Fashion for breeding ‘grumpy’ cats fuelling rise in feline fights

The trend of breeding cats to look "grumpy" is making them have more fights with fellow felines, a study has suggested.

Pedigree flat-faced (brachycephalic) cats with exaggerated big eyes or "grumpy" features are often known to have breathing difficulties, problems with their eyes, and other health conditions.

Despite this, these breeds have increased in popularity in recent years, with celebrities such as Taylor Swift fuelling the trend with her three specially bred, flat-faced cats.

But a study, published in the journal Frontiers In Veterinary Science, has stated that, aside from health issues, this breeding may also be impacting a cat’s ability to effectively communicate through facial expressions.

The study also suggests that this lack of communication might lead to increased conflicts with other cats, even those from the same household.

Lead researcher Dr Lauren Finka, a feline behaviour and welfare specialist at Nottingham Trent University, said: "Our work suggests that breed-related issues may not only affect cats’ physical health, but also their communicative abilities.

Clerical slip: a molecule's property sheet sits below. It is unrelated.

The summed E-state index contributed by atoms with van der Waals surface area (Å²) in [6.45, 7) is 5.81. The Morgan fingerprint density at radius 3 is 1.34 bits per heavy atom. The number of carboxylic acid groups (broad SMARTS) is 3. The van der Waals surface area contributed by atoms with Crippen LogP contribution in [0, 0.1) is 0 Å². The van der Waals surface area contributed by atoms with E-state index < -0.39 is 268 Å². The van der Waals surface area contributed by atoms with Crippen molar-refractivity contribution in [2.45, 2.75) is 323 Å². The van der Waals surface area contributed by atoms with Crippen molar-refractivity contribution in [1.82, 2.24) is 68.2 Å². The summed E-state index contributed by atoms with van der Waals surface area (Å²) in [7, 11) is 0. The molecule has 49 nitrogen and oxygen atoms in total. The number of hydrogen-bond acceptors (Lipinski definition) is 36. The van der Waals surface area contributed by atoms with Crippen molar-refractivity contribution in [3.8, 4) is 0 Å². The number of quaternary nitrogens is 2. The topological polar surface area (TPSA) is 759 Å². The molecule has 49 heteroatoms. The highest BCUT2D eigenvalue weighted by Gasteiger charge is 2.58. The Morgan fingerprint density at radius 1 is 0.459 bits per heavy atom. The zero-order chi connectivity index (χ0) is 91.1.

"During the course of the cat’s domestication, we have vastly altered their physical appearance, creating a diverse range of modern cat breeds.

"Our preference for them to have features that we find cute or similar to expressions we recognise in humans – such as a frowning grumpy appearance – may have unintentionally disrupted their ability to clearly express themselves and communicate.

"Cats may also struggle to communicate with one another – which might lead to increased conflict in multi-cat homes."

“Grumpy Cat”, a mixed-breed cat in Arizona, USA, had millions of online followers before it died in 2019

Credit: Getty Images

The study found many flat-faced breeds appeared to display more 'pain-like' expressions 

The study analysed pictures of nearly 2,000 cat faces, including popular breeds such as Persian, Bengal, Egyptian Mau, Devon Rex, and Scottish Fold.

They found many flat-faced breeds appeared to display more "pain-like" expressions – even though they were not considered to be in distress – when compared with those with more proportioned features and elongated faces.

Dr Finka added: "Many cat owners will be aware of the different facial expressions their cats display and, that these expressions may change depending on what the cat needs or how they are feeling.

“However, if certain breeds have been selected to look grumpy or in pain, we might be motivated to care for or give these cats more attention than they would prefer, or conversely be unable to tell when they might actually be in pain and need our help.”

A mixed-breed cat in Arizona, USA, helped bolster the trend, becoming known as “Grumpy Cat” among its millions of online followers, owing to its “grumpy” facial expression caused by a form of feline dwarfism.

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